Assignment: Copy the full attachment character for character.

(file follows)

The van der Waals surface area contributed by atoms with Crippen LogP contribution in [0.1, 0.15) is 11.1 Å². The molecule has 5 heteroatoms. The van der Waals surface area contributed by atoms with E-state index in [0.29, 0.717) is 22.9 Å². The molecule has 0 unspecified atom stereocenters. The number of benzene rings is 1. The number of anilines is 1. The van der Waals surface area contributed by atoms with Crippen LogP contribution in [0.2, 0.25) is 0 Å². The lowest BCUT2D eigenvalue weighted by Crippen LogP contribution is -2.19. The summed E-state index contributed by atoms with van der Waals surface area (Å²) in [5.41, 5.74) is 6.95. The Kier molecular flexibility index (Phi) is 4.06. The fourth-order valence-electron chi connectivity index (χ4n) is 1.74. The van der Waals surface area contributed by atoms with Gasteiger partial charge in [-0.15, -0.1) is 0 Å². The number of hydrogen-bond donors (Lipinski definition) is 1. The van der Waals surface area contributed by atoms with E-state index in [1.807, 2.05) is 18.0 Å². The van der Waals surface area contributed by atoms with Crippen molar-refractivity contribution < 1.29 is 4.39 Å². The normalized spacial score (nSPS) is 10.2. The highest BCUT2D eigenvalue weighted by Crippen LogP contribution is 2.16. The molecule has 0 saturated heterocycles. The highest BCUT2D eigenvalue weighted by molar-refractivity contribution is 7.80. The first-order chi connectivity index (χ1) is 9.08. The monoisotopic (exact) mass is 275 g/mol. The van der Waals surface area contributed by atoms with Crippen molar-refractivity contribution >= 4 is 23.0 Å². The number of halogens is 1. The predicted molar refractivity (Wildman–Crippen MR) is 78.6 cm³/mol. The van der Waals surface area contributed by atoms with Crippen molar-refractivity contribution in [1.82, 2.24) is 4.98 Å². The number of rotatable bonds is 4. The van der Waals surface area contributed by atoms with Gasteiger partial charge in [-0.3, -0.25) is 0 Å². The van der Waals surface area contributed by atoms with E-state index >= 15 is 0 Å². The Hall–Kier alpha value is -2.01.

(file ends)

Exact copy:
The van der Waals surface area contributed by atoms with Crippen LogP contribution in [0.1, 0.15) is 11.1 Å². The molecule has 5 heteroatoms. The van der Waals surface area contributed by atoms with E-state index in [0.29, 0.717) is 22.9 Å². The molecule has 0 unspecified atom stereocenters. The number of benzene rings is 1. The number of anilines is 1. The van der Waals surface area contributed by atoms with Crippen LogP contribution in [0.2, 0.25) is 0 Å². The lowest BCUT2D eigenvalue weighted by Crippen LogP contribution is -2.19. The summed E-state index contributed by atoms with van der Waals surface area (Å²) in [5.41, 5.74) is 6.95. The Kier molecular flexibility index (Phi) is 4.06. The fourth-order valence-electron chi connectivity index (χ4n) is 1.74. The van der Waals surface area contributed by atoms with Gasteiger partial charge in [-0.15, -0.1) is 0 Å². The number of hydrogen-bond donors (Lipinski definition) is 1. The van der Waals surface area contributed by atoms with E-state index in [1.807, 2.05) is 18.0 Å². The van der Waals surface area contributed by atoms with Crippen molar-refractivity contribution < 1.29 is 4.39 Å². The normalized spacial score (nSPS) is 10.2. The highest BCUT2D eigenvalue weighted by Crippen LogP contribution is 2.16. The molecule has 0 saturated heterocycles. The highest BCUT2D eigenvalue weighted by molar-refractivity contribution is 7.80. The first-order chi connectivity index (χ1) is 9.08. The monoisotopic (exact) mass is 275 g/mol. The van der Waals surface area contributed by atoms with Crippen molar-refractivity contribution >= 4 is 23.0 Å². The number of halogens is 1. The predicted molar refractivity (Wildman–Crippen MR) is 78.6 cm³/mol. The van der Waals surface area contributed by atoms with Crippen molar-refractivity contribution in [1.82, 2.24) is 4.98 Å². The number of rotatable bonds is 4. The van der Waals surface area contributed by atoms with Gasteiger partial charge in [-0.3, -0.25) is 0 Å². The van der Waals surface area contributed by atoms with E-state index >= 15 is 0 Å². The Hall–Kier alpha value is -2.01.